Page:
I Learned About Men
Now, for three months I, Marie McDonald, have been Mrs. Harry Karl. I love this guy who has given me his name. What’s more I completely respect and admire him. I’m a lucky girl.
But my having insight enough to appreciate a quiet guy like Harry wasn’t any accident. Cora Marie Frye’s being a model at the age of ten had a lot to do with it. Her stepdad being in the night-club business when she was twelve had more to do with it. And Marie McDonald’s being tagged “The Body” was the topper.
I learned about men from all that. And not at all in the way you think.
Cora Marie Frye. That was yours truly at birth. I was born long legged and big eyed. My figure is no credit to me. I inherited it from my mother who inherited it from her mother.
I started dancing around to phonograph music when I was four. My parents were divorced when I was six and Mother and I moved from Kentucky, where I made my earthly debut, to Westchester, New York, where my grandparents lived. Their names were—get this—McDonald.
I was an only child and somehow I skipped ever being a “little girl.” I grew up entirely surrounded by adults and I felt silly with kids my own age. By the time I was ten I was a model. People patted me on the top of my dark head and told me I was cute. Me—all I thought of modeling was that it was hard work, standing still that long. And it was. Watching the older girls, I knew I wasn’t going to be a model when I grew up I wanted more than trailing around showrooms every day, smiling at a new set of visiting buyers every afternoon, coming in mornings with rings of weariness under the eyes.
I didn’t know what I wanted until two years later when my mother remarried. Then I yearned for happiness just like hers. She married a man of Italian descent, who is one of the sweetest humans on earth.
Last year, for the first time, I was personally able to contribute to their happiness in a big way. I bought them a house on a little ranch in the San Fernando Valley. Daddy has a vineyard and makes his own wine. Mother has a garden and every night before dinner she goes out and picks fresh vegetables and lettuce. In the mornings, when she discovers some of her home-grown berries for the breakfast tray, she beams as though they were diamonds.
Daddy’s night clubs were not the big gaudy affairs that make millions, but they were typical enough. I saw them from the inside—I could almost say the underside. Nobody had to tell me not to drink after I observed what dopes drinking made of people. When I saw old men out with very young girls and old ladies out with young boys, I didn’t want any of that either. I wanted a real marriage, like my mother now had, with a real home and children.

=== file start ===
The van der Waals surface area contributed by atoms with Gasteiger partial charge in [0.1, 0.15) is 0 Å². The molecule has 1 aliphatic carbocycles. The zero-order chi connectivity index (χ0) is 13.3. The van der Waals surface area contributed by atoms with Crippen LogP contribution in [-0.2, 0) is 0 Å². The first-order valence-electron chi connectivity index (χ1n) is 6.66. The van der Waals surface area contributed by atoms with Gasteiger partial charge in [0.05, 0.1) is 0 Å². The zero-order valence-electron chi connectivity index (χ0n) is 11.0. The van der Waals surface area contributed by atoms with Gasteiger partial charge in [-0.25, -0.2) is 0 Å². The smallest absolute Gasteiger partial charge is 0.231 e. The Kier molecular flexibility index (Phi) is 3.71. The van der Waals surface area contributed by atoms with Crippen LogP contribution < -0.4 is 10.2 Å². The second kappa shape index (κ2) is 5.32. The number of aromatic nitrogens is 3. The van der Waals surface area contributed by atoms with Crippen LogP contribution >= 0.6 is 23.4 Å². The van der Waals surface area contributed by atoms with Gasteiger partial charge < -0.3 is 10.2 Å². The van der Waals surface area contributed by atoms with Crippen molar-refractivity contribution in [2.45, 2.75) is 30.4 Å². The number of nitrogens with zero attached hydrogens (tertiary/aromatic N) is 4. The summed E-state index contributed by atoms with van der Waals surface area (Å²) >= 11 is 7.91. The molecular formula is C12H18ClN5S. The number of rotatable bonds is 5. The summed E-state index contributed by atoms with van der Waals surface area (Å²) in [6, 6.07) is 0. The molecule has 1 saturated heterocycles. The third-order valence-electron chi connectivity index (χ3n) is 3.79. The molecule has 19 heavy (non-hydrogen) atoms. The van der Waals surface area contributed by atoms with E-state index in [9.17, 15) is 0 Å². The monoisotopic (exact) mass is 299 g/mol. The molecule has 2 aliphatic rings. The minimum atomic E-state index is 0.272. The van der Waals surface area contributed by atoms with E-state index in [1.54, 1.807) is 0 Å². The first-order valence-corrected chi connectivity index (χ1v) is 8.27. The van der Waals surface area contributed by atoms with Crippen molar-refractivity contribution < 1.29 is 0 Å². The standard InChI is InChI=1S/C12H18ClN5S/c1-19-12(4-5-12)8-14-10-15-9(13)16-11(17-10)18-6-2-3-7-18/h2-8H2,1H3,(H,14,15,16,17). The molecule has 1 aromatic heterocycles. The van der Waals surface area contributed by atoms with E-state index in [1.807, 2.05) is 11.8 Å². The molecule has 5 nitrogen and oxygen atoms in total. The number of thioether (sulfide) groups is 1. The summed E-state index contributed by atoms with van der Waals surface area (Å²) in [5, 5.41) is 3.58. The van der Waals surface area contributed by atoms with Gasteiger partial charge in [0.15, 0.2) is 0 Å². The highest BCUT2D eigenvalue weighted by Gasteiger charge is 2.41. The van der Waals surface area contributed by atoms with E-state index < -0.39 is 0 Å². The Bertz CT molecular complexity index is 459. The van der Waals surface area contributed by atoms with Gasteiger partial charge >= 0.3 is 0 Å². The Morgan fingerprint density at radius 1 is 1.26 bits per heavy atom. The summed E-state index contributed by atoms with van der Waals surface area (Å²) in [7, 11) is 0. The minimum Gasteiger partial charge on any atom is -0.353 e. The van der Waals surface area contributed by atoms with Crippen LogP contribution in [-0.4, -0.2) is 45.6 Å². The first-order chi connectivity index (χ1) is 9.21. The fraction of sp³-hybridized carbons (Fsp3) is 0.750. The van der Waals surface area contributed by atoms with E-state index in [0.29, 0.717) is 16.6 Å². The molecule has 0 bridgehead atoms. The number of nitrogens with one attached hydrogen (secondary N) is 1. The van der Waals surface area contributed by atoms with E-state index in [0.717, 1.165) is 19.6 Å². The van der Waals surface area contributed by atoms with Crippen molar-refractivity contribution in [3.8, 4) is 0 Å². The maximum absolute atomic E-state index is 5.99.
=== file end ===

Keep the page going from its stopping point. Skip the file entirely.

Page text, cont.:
So I fell in love, like mad, with my first love. I was thirteen by then. He was a lordly twenty-one. I watched him for two years at church at the Lutheran debates. He didn’t notice me at all.
One day I got into my bathing suit and entered a beauty contest. I was fifteen and I emerged the winner, “Miss New York State.” George White, the producer of the famous “Scandals,” was one of the judges. He asked me if I’d like to go into the “Scandals.” I still wanted Jimmy, my debating boy friend, but as he wasn’t giving me a tumble I thought a career the next best thing. Mother let me do w hat I wanted. I’m not sure now that w as so wise, for by entering “The Scandals” I threw over a scholarship to Columbia University which I had earned.
“The Scandals” didn’t run too long. When it folded on Broadway, it went on a tour of the movie houses. I went along with it, rooming with a girl named Axie.
She was a darling and she is still one of my best friends. Axie was all ambition. She tried to push me into studying diction and practicing dancing. She said she was going to be a big star. I said what I wanted w as to marry Jimmy.
So what happened? Axie met Ben Blue, the comedian, and married him. They’ve got a beautiful home n the Valley now, and two lovely children. And until now I’ve had the career.
Jimmy? Oh, I finally did catch him, when I was sixteen. Having caught him, I threw him back, for he wouldn’t let me be myself. He wanted me to act what so many men think all chorus girls are—dumb. Take my word for it. No chorus girl who stays in a big show is dumb. She can’t be and last.
I was hurt and I was bored. I said, “I would like to be a movie actress.” So I came West and I got more gates slammed in my face than I knew existed.
Finally I got down to my last thirteen cents. I’m superstitious about thirteen. My real name has thirteen letters. Marie McDonald has thirteen letters. I refused to part with that last dime and three pennies, just as I refused to write Mother and Daddy anything but the most charming lies about my success.
I was bunking with two other girls in a dreary “court” apartment of two rooms—a bedroom with twin beds and a living room furnished with a three-piece “suite.” I slept on the lumpy divan because I was paying the least rent.
If you’ve ever been down to your small change, you know how it is—if you are a girl. Glow with prosperity and the lads make with the dinner dates. But really need to eat and they know it and you have to play cagey and eat fast—and run faster after the check has been paid.